‘Detroit is dead’ – this phrase appears frequently in the media, when the post-industrial glory of the United States is mentioned. High crime and unemployment, streets ruled by gangs, deserted neighborhoods … Can you still find beautiful places, aesthetic oasis and enlightened people in the city, which this year declared bankruptcy (which in the U.S. is an epitome of capitalist largest fall)? Of course. They are everywhere. You just have to take a good look around.
Public transport in this city practically doesn’t exist, so before sightseeing I recommend to eat a big American breakfast. A great choice would be the Avalon International Breads, which, as the name suggests, provides a range of products based on fresh bread. The perfect place for your morning dose of energy. The local coffee will put you on your feet, and lunch in the sun will give a positive tune for the day.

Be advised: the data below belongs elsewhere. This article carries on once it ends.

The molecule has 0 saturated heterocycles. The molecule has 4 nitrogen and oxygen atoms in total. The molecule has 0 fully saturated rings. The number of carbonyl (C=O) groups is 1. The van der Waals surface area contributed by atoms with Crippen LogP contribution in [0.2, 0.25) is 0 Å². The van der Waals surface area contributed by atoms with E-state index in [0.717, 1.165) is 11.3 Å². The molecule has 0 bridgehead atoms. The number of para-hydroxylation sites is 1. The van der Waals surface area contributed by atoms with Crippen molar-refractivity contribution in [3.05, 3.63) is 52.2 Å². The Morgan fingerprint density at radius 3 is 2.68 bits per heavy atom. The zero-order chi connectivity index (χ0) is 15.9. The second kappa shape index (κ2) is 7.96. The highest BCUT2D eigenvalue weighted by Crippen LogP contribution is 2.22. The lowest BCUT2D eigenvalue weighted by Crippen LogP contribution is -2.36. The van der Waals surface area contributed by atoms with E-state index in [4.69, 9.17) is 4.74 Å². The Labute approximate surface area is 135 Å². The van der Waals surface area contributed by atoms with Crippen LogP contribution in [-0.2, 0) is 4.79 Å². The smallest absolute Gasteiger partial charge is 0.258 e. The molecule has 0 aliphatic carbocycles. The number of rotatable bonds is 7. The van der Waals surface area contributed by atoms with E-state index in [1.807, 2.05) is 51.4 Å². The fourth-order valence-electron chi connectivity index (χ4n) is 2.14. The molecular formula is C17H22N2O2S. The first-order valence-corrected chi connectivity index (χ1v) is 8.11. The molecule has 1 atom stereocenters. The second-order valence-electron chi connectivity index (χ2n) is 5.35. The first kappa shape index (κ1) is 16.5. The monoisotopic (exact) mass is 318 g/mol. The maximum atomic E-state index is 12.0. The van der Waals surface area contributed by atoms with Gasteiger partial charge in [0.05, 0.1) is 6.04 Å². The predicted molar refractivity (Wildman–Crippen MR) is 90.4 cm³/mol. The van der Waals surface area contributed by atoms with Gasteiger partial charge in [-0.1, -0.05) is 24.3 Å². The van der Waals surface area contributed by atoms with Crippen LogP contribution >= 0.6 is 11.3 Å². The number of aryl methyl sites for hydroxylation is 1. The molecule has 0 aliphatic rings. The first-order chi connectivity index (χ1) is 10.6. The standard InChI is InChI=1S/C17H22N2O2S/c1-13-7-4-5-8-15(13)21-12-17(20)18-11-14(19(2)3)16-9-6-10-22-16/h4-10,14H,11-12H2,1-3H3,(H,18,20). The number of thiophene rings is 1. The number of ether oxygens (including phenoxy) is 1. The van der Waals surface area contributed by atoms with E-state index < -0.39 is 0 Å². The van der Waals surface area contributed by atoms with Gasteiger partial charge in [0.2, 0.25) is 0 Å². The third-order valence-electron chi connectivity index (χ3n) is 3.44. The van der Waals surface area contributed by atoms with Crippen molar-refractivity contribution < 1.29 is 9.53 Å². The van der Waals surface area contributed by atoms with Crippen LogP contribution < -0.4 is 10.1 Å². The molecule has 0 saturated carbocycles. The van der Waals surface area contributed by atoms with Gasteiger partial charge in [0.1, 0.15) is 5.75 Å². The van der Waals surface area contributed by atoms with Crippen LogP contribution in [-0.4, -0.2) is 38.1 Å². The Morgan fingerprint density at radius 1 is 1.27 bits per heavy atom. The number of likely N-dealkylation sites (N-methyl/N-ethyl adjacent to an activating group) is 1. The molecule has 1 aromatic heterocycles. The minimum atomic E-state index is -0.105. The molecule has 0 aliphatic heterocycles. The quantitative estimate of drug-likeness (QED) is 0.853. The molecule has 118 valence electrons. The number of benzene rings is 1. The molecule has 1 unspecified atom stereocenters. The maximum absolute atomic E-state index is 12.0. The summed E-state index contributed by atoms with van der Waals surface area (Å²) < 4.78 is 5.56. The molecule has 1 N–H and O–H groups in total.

Despite the fact that the city is largely neglected, you can still find here some architectural gems. Detroit experienced its golden years in the 50′s and 60′s. At that time impressive factories and public buildings were created. Money were not the issue, because the city was one of the largest car manufacturers in the world. The Guardian Building, once called ‘the cathedral of trade’, beautifully decorated with mosaics is a perfect example of art deco architecture. Despite the great problems of the city the authorities care so that this particular building, inscribed in 1989 on the list of National Register of Historic Places, always proudly represented Detroit. It is significant that on the roof for almost one hundred years flies the flag of the United States.
If you choose to visit Detroit I recommend to stay at the Robert Riverwalk hotel. Elegant interiors recall the heyday of the city, but they are not gloomy in any way. Quite the opposite – they give respite and rest after an intense events of the day. Today, Detroit is a major concern for the United States, but the city is still alive, interesting and fascinating. It turns out that on the ruins of former glory life can still go on.
Photos: booking.com / tripadvisor.comNo tags for this post.